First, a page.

When it comes to e-commerce, it seems to be Amazon.com vs. everyone else. Amazon’s dominance is well documented; it has more than 300 million active users who rely on the site for everything from everyday essentials to TVs. In addition to changing the shopping experience, Amazon has changed shopper expectations. Amazon’s customers have come to expect free and fast shipping, detailed product descriptions and thorough customer reviews. Traditional e-commerce sites are struggling to compete and match the high bar Amazon has set. While traditional retailers have an uphill battle, there are several ways that brands can entice shoppers and gain an edge. PowerReviews provides six tips to not only compete, but win against Amazon.
- Fill the product page with details. Poor product information topped consumer irritations both pre- and post-purchase. More than 43 percent of shoppers were irritated by poor product descriptions when researching products. A product not meeting expectations was cited by 21 percent of shoppers as a top post-purchase irritation, tied with size and fit. Retailers and brands must comprehensively describe the product and/or service. If selling apparel, improve product descriptions by including fit and size information as part of the review form.
- Use reviews and Q&As to improve products and product data. Reviews and Q&As give brands and retailers a direct line of feedback with customers. Allowing shoppers to ask questions helps to be sure you're meeting their expectations and they're getting exactly what they signed up for, taking some of the risk out of online shopping. Reviews can also alert the brand or retailer to flaws in a product that can be fixed to satisfy consumers.
- Add consumer-submitted videos and images to product pages. Ask for images and videos and display them on the product and category pages. Eighty-eight percent of consumers specifically look for visuals such as photos or videos submitted by other consumers prior to making a purchase. Allow purchasers the opportunity to submit their own images to create content from real customers, meeting customer demands for more information and managing purchase expectations.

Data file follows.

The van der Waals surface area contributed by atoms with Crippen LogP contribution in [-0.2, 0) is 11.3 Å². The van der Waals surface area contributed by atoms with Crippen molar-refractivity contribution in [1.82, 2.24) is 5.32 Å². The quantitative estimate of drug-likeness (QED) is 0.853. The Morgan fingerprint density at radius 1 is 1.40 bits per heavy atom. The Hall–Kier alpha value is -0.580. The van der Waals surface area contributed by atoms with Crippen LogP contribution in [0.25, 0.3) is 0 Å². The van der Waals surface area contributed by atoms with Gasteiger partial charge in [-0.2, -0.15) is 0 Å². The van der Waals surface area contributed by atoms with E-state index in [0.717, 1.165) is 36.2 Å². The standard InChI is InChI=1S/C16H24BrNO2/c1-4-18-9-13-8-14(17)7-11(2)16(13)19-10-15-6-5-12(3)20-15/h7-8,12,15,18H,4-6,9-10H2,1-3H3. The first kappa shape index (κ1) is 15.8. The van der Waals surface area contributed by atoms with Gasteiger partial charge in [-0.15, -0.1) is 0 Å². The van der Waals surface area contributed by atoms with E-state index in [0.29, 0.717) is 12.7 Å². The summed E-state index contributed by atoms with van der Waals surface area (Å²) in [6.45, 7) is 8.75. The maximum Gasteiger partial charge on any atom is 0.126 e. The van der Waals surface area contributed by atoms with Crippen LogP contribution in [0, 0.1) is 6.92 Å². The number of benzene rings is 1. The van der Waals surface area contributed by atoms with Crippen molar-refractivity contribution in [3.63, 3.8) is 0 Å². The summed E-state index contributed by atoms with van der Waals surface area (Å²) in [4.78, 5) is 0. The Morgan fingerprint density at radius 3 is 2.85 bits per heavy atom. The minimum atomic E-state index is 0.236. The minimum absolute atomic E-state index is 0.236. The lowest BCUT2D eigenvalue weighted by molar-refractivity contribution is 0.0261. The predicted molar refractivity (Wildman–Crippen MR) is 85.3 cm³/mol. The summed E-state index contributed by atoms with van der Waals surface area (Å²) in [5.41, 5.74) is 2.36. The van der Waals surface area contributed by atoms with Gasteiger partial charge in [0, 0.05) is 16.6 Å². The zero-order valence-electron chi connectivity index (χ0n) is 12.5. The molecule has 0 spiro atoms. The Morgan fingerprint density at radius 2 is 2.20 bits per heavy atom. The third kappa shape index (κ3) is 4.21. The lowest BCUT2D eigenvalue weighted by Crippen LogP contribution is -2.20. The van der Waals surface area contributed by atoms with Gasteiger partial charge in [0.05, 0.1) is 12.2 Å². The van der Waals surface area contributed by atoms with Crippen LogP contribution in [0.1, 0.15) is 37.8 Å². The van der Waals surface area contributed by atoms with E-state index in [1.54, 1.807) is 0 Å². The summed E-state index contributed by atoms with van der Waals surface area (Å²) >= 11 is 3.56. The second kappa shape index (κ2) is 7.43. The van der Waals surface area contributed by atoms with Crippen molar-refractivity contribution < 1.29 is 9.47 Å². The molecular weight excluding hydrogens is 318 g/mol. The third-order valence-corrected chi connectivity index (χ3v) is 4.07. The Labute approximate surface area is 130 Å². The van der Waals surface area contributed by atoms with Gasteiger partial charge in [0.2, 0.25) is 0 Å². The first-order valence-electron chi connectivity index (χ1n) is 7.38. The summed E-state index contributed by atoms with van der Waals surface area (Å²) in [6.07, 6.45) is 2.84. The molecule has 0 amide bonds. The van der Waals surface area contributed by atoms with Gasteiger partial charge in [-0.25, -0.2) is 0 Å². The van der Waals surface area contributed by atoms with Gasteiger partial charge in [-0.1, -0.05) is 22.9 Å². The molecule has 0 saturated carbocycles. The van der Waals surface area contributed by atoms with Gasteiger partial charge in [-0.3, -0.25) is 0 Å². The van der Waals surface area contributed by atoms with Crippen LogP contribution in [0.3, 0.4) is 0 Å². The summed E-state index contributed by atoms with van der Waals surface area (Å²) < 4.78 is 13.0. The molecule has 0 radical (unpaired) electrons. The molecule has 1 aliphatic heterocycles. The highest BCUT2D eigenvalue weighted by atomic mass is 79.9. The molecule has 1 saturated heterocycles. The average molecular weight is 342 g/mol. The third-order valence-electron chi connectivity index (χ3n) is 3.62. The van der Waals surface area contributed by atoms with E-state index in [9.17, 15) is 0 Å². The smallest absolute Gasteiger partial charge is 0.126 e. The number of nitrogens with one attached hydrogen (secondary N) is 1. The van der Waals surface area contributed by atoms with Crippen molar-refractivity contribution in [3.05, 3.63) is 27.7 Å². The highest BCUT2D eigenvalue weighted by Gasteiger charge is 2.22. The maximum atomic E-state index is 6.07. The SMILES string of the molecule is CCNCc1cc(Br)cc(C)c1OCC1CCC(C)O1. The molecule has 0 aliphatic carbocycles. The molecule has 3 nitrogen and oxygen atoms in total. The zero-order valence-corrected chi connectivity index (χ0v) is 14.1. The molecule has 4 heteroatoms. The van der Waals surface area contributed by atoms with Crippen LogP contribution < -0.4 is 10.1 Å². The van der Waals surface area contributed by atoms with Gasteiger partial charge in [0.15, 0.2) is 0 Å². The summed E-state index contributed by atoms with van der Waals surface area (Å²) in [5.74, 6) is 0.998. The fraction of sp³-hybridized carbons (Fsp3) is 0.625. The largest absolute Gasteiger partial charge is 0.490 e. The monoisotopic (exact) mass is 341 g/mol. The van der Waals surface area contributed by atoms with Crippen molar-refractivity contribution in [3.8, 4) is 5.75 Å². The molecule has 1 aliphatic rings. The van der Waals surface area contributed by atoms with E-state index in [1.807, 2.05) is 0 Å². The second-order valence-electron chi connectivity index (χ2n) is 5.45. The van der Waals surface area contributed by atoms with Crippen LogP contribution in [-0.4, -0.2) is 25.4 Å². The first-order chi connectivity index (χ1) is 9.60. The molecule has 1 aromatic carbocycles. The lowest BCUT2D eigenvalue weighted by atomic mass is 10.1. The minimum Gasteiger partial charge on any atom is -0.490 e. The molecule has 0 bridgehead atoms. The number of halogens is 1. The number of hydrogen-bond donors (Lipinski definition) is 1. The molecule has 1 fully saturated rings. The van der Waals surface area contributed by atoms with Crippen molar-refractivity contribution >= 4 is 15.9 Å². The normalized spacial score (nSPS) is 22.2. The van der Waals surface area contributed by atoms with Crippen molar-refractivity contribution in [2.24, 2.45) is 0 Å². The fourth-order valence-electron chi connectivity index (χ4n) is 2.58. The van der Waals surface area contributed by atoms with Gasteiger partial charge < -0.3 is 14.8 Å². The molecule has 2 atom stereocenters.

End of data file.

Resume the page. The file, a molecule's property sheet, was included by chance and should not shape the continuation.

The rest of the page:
- Welcome negative feedback. Shoppers are suspicious of a squeaky clean rating and want to be trusted to make their own judgments on others’ poor experiences. Of consumers, 82 percent specifically seek out negative reviews, and are most likely to purchase a product when its average star rating is between 4.2 and 4.5 stars. Accept negative feedback and take steps to correct it publicly when it makes sense. Use negative reviews to improve product descriptions and poor-performing products.
- Redefine loyalty and reward advocates. Customers who are passionate about your brand and/or product are highly valuable. Ease and loyalty top the list of reasons why consumers choose to start shopping on a retailer or brand website, with 48 percent stating it as the top reason. These loyalists will not only purchase on the site, they will be brand advocates willing to answer Q&A and provide detailed product reviews. Thirty-three percent of consumers want free products as a reward for loyalty. Retailers and brands should offer samples to generate reviews, photos and images, and identify content from verified buyers or associated with free samples, which shoppers cite as the most important factor in building trust.
- Leverage physical stores. Many retailers have assets that Amazon is only starting to build: physical stores. Retailers and brands should leverage physical stores not only as a revenue channel, but also as a way to display and drive content. In its Seattle bookstore, Amazon displays star ratings and review excerpts for books using simple shelf tags. Brands can also include reviews in their mobile apps to influence the in-store experience. Retailers can generate reviews from in-store purchases by emailing loyalty program members after a purchase, asking them to contribute reviews, photos and videos.
Theresa O’Neil is the senior vice president of marketing at PowerReviews, a ratings and reviews software provider.